Keeping medications to treat opioid dependence away from children is crucial

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The Aug. 21 article “Magee, Insurers Launch Recovery Center for Drug-Addicted Pregnant Women” highlights a new coordinated effort to address the important topic of treatment for opioid-dependent pregnant women. I want to raise an important safety concern not addressed in the article: the dangers posed by children’s accidentally ingesting prescribed medications like buprenorphine (Subutex) and buprenorphine/​naloxone (Suboxone).

Unlike methadone, which is distributed at registered facilities and is kept in lock boxes partly due to its danger to children, buprenorphine-containing medications are widely prescribed to patients and are kept in the home. Delivery forms of these drugs include strips and tablets that dissolve in the mouth. These features increase convenience for adults, but also create a significant risk to curious young children in the home setting.

Buprenorphine-containing medications have a major sedative effect, and ingestion can interfere with breathing in children. As a pediatrician in the Pittsburgh area, I have personal experience treating children who have ingested buprenorphine-containing medications. Some of the children could have died without medical intervention, and there are reports of child fatalities from these medications when taken accidentally.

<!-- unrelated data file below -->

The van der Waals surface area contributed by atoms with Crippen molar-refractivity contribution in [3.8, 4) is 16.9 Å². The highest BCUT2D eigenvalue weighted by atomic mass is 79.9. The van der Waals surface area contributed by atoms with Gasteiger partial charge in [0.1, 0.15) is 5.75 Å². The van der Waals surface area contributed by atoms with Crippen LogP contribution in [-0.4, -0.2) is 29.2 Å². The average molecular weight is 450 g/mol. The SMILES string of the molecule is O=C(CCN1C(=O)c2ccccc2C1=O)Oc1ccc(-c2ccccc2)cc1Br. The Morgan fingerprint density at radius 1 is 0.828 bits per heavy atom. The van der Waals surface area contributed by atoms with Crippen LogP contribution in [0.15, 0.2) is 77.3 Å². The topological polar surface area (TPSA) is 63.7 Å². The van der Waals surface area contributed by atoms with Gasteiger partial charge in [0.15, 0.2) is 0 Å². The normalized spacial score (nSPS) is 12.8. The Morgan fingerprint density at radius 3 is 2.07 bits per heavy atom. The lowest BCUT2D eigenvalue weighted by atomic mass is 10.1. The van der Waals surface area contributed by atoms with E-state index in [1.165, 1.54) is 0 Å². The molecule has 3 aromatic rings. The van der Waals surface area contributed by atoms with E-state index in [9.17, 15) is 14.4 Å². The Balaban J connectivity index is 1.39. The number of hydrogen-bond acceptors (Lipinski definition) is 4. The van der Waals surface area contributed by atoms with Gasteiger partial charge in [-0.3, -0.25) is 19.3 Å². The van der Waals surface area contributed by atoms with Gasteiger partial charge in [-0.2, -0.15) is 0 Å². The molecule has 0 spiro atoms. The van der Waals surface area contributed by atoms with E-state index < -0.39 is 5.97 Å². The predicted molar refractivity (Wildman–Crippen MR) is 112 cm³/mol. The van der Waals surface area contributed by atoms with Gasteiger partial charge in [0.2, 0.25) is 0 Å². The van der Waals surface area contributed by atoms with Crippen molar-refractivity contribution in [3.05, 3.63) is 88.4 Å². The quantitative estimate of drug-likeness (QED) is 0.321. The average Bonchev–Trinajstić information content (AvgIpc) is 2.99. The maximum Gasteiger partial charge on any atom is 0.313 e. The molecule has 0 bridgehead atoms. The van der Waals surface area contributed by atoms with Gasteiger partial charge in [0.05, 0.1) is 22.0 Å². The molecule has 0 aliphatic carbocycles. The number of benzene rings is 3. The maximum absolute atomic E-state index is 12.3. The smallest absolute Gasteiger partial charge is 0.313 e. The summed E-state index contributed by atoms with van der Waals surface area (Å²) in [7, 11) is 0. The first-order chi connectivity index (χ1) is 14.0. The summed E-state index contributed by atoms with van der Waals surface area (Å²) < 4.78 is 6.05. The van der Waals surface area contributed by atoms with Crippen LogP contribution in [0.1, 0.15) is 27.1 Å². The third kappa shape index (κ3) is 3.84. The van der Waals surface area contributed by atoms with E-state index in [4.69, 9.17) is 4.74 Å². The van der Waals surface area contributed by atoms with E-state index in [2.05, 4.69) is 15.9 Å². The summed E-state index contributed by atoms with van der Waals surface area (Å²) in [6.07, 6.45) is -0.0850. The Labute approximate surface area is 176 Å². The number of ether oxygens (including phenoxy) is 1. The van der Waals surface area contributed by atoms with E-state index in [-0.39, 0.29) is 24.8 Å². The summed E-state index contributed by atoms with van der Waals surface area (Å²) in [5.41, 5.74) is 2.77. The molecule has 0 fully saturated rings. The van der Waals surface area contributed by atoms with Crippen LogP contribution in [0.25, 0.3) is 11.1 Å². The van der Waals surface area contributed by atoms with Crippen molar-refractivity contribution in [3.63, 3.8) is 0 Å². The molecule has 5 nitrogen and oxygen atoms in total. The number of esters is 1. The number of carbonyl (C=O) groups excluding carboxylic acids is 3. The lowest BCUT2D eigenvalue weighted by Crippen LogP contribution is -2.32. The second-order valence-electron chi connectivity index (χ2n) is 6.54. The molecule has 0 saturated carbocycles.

As the use of buprenorphine-containing medications grows, patients must understand the risk that these medications pose to young children. Manufacturers should ensure that medications are distributed in child-safe containers and are not produced in forms that are appealing to children. In homes with young children, medications should be kept in lock boxes for storage.

ADELAIDE L. EICHMAN, M.D.
Friendship

 


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